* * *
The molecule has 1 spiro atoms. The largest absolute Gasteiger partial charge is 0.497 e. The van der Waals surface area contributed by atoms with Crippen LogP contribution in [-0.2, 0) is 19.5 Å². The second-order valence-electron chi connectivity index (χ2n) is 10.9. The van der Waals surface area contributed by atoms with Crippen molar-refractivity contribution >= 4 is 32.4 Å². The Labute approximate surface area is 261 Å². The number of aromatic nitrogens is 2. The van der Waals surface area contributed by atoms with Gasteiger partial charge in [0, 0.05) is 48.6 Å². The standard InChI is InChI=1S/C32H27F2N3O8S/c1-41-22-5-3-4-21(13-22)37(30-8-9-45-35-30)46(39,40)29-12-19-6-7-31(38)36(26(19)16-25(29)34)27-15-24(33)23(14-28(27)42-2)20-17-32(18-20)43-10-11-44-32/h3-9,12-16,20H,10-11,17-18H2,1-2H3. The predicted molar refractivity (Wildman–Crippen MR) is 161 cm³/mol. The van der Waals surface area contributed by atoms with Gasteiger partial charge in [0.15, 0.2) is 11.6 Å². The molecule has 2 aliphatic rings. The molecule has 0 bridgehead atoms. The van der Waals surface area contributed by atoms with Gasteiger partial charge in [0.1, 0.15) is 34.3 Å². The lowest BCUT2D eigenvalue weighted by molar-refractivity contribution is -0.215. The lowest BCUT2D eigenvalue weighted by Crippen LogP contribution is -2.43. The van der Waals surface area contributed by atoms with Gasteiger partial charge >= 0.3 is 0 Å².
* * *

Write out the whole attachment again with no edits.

The molecule has 1 spiro atoms. The largest absolute Gasteiger partial charge is 0.497 e. The van der Waals surface area contributed by atoms with Crippen LogP contribution in [-0.2, 0) is 19.5 Å². The second-order valence-electron chi connectivity index (χ2n) is 10.9. The van der Waals surface area contributed by atoms with Crippen molar-refractivity contribution >= 4 is 32.4 Å². The Labute approximate surface area is 261 Å². The number of aromatic nitrogens is 2. The van der Waals surface area contributed by atoms with Gasteiger partial charge in [0, 0.05) is 48.6 Å². The standard InChI is InChI=1S/C32H27F2N3O8S/c1-41-22-5-3-4-21(13-22)37(30-8-9-45-35-30)46(39,40)29-12-19-6-7-31(38)36(26(19)16-25(29)34)27-15-24(33)23(14-28(27)42-2)20-17-32(18-20)43-10-11-44-32/h3-9,12-16,20H,10-11,17-18H2,1-2H3. The predicted molar refractivity (Wildman–Crippen MR) is 161 cm³/mol. The van der Waals surface area contributed by atoms with Gasteiger partial charge in [0.15, 0.2) is 11.6 Å². The molecule has 2 aliphatic rings. The molecule has 0 bridgehead atoms. The van der Waals surface area contributed by atoms with Gasteiger partial charge in [0.1, 0.15) is 34.3 Å². The lowest BCUT2D eigenvalue weighted by molar-refractivity contribution is -0.215. The lowest BCUT2D eigenvalue weighted by Crippen LogP contribution is -2.43. The van der Waals surface area contributed by atoms with Gasteiger partial charge >= 0.3 is 0 Å².